• Share
  • Email
  • Embed
  • Like
  • Save
  • Private Content
From inst to gov part 1
 

From inst to gov part 1

on

  • 865 views

First part "From institutions to governance"

First part "From institutions to governance"

Statistics

Views

Total Views
865
Views on SlideShare
246
Embed Views
619

Actions

Likes
0
Downloads
1
Comments
0

2 Embeds 619

http://adaptivegovernance2012.posterous.com 615
http://posterous.com 4

Accessibility

Categories

Upload Details

Uploaded via as Adobe PDF

Usage Rights

© All Rights Reserved

Report content

Flagged as inappropriate Flag as inappropriate
Flag as inappropriate

Select your reason for flagging this presentation as inappropriate.

Cancel
  • Full Name Full Name Comment goes here.
    Are you sure you want to
    Your message goes here
    Processing…
Post Comment
Edit your comment

    From inst to gov part 1 From inst to gov part 1 Presentation Transcript

    • From Institutions to Governance
    • Self-organization is key in complex adaptive systems
    • Self-organization is key in complex adaptive systems
    • Why does this matter? Because governance is becomingincreasingly complex, and provides more space for self-organization! Compare with Folke et al (2005)
    • Global changes in the politicallandscape
    • Global changes in the politicallandscape Decentralization
    • Global changes in the politicallandscape Decentralization Public Private Partnerships
    • Global changes in the politicallandscape Decentralization Public Private Partnerships Non-governmental organizations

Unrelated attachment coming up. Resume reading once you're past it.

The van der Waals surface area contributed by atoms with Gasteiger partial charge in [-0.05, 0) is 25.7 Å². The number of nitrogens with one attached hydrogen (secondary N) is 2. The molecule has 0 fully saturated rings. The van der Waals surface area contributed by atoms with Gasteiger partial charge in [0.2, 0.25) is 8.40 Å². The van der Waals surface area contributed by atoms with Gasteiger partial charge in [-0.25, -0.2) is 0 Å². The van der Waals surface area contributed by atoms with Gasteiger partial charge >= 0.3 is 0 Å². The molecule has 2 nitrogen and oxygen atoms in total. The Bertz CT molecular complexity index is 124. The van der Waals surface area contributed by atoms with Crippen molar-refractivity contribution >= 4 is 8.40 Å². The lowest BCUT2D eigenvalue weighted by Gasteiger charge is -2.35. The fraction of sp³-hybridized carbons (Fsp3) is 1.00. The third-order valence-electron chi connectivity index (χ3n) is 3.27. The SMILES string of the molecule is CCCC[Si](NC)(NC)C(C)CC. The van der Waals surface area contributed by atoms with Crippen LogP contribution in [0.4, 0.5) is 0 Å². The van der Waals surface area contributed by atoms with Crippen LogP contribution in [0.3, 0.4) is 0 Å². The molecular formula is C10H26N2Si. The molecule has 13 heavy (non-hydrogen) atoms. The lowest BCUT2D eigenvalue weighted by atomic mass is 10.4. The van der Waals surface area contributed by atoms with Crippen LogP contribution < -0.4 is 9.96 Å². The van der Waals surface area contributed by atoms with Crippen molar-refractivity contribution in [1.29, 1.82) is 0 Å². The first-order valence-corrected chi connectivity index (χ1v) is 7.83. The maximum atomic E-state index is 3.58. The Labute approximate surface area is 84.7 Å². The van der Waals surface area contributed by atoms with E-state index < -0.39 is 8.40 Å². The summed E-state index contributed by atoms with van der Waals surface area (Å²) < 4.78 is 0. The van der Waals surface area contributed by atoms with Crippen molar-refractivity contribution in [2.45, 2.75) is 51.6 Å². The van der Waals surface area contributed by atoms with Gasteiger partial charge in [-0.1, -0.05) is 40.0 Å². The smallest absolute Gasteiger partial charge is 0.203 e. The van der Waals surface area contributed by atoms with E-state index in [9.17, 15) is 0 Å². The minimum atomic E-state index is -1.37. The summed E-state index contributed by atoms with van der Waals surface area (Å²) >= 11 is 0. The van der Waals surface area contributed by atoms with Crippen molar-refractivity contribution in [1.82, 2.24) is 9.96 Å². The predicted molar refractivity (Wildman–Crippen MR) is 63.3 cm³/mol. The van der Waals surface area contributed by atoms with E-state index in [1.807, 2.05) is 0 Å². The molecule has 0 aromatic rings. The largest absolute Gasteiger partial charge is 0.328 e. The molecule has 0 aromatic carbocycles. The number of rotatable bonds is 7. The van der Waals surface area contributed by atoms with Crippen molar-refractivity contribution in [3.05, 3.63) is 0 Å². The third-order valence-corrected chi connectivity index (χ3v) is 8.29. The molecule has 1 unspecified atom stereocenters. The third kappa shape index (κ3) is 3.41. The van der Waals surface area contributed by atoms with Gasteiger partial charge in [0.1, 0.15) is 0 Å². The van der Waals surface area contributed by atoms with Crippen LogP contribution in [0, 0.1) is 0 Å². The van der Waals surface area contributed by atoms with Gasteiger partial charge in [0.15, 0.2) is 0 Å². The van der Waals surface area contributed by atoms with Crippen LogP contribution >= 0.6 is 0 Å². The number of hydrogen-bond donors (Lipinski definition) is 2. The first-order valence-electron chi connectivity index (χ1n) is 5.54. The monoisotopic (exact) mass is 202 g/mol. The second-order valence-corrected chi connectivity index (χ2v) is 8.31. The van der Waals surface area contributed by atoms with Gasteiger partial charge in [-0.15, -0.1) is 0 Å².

• Global changes in the politicallandscape Decentralization Public Private Partnerships Non-governmental organizations International agreements
    • Centralized decision-makingCentral policy-maker (e.g. environmental Decision-makingministry) Implementation and monitoringRegional or local state authorities Local natural resource users Behavioral response
    • Decision-making in complexgovernance systems International norms, agreements Central policy-maker (e.g. environmental ministry) Decision-making, implementation, negotiations, Non-state actors partnerships Regional or local state authorities Implementation, monitoring, negotiations, partnerships Decentralization Local natural resource users
    • Adaptive Management Adaptive Co-management Holling (1978): AM, iterated process in the face ofuncertainty, experimentation, continuous evaluations
    • Adaptive ManagementAdaptive Co-management
    • Adaptive ManagementAdaptive Co-management Fikret Berkes and colleagues Co-management! Adaptive, learning, sharing of decision-making btw stakeholders